The Voice-controlled Smart Kitchen Makes IoT Intuitive

Home cooks are benefitting from voice-activated technologies. From following recipes to new cooking techniques, voice assistants make cooking easier, plus artificial intelligence remembers your preferences, so food is perfectly cooked every time. 

 

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If the thought of cooking a full Thanksgiving dinner is overwhelming, perhaps someone—or something—can talk you through it. Perhaps that something is a voice-activated appliance. The Internet of Things is making it easier for novice and seasoned cooks to whip up a praise-worthy feast.

Home cooks frequently search the web for recipes and follow cooking instructions from their phones—the largest “cookbook” to grace the kitchen counter. Devices such as Google Home Hub, Lenovo Smart Display, and KitchenAid Smart Display work with Google Assistant to respond to voice commands. 

KitchenAid’s version is water-resistant and works with the Yummly cooking app. It allows users to move through a recipe at their own pace and supports digital distractions: users can interrupt their food prep to play music or watch a video and return to the recipe to take up where they left off. KitchenAid also created a voice-activated Instant Pot.  

But what happens when you’re in the midst of cooking, your hands are sticky, and the recipe you are following is hidden behind your phone’s lock screen?  The Food Network has you covered. Ranked second in a list of best recipe websites, The Food Network developed In The Kitchen, an app that helps cooks find and save recipes and export ingredient lists into a notes app for a future shopping trip. 

The app also includes support for voice commands through Sage, its voice assistant. Sage will read step-by-step directions—and repeat or skip steps if asked—making it easy to follow the recipe, even with messy hands. It also prevents the lock screen from activating, so cooks can easily refer to the onscreen recipe without mucking up the screen.

Voice-activated Kitchen Help

Appliance companies have been integrating IoT features, such as ovens with voice-enabled temperature settings and refrigerators that can check inventory and create grocery lists. With wider availability of voice services such as Amazon Alexa, coupled with increasingly powerful and intuitive speech recognition software, the possibilities are opening for more direct—and more helpful—user interactions.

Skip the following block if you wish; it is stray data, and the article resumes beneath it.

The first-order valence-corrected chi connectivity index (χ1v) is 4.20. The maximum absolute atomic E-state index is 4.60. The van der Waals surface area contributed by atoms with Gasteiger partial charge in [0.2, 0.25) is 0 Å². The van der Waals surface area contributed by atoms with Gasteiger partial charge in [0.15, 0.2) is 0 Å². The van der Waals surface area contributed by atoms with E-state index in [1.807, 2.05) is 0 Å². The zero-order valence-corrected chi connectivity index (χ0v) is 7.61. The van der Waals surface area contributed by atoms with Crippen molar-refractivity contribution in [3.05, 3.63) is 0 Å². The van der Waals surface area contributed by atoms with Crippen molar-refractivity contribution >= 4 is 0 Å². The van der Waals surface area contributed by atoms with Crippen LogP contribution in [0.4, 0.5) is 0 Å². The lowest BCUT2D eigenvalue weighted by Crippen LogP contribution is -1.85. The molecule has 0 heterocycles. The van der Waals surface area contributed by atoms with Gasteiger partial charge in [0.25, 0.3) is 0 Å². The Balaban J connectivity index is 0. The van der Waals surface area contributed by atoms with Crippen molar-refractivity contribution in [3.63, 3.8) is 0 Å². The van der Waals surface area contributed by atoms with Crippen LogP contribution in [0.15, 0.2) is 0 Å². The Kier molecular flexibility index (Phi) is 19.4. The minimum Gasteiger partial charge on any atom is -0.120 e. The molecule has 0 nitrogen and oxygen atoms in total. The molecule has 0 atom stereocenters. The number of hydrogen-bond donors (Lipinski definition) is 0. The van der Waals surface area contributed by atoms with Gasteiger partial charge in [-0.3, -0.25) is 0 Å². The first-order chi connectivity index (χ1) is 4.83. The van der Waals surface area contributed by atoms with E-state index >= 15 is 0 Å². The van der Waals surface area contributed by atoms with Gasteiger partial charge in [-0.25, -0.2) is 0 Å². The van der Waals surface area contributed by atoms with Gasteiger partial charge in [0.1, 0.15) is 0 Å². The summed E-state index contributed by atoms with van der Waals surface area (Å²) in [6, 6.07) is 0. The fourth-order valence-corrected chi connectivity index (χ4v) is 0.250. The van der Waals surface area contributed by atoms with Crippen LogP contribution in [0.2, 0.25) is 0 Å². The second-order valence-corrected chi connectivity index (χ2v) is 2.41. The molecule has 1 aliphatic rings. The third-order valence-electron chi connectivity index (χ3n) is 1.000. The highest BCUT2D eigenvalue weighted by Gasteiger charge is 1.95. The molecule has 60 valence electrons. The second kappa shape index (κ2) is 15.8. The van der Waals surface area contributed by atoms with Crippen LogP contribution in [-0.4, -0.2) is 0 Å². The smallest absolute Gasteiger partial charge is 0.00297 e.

Whirlpool’s smart appliances allow users to adjust oven temperature settings by simply addressing Alexa. Some Whirlpool ovens support a scan-to-cook feature that further simplifies cooking. Using the Whirlpool app on a smartphone or tablet, users scan a product’s QR code or barcode; in some cases, a photo of the product will work, too. The app sends suggested cooking instructions directly to the Whirlpool appliance. The oven will automatically preheat to the correct temperature and set a timer to chime when it is finished cooking. Using machine learning, the app can remember your preferences. You like crispier food? The oven will remember that you prefer a longer cooking time.

IoT technologies are making professional cooking techniques easier for home cooks. For example, sous vide cooking is gaining popularity because the technique—using a water bath to cook food sealed in pouches—is pretty easy, especially with IoT-enabled devices. Anova’s Precision Cooker uses Google Home to follow voice commands. Users download an app and link the cooker to the app. It provides recipes and it can monitor, raise, and lower the water temperature, set a timer, track cooking time, and more.

Digital Sous Chef

While many devices use existing Amazon or Google voice services, Sensory has designed TrulyNatural, a speech recognition platform for home appliances. The speech processing is handled at the edge, not the cloud, so appliances don’t need a Wi-Fi component, nor do they need to be paired to a secondary app or device, such as the Amazon Echo, to execute voice commands.

Sensory claims the edge-based approach is more secure and private because commands don’t leave the device, and they are not stored. The company integrated TrulyNatural into a Midea microwave oven, which responds to requests to set a timer, start and stop cooking, cook popcorn, defrost meat, and open the door.

The integration of voice commands gives home cooks a digital sous chef that will help tackle difficult recipes and cook food to precise specifications. That kind of help is welcome at any Thanksgiving table.

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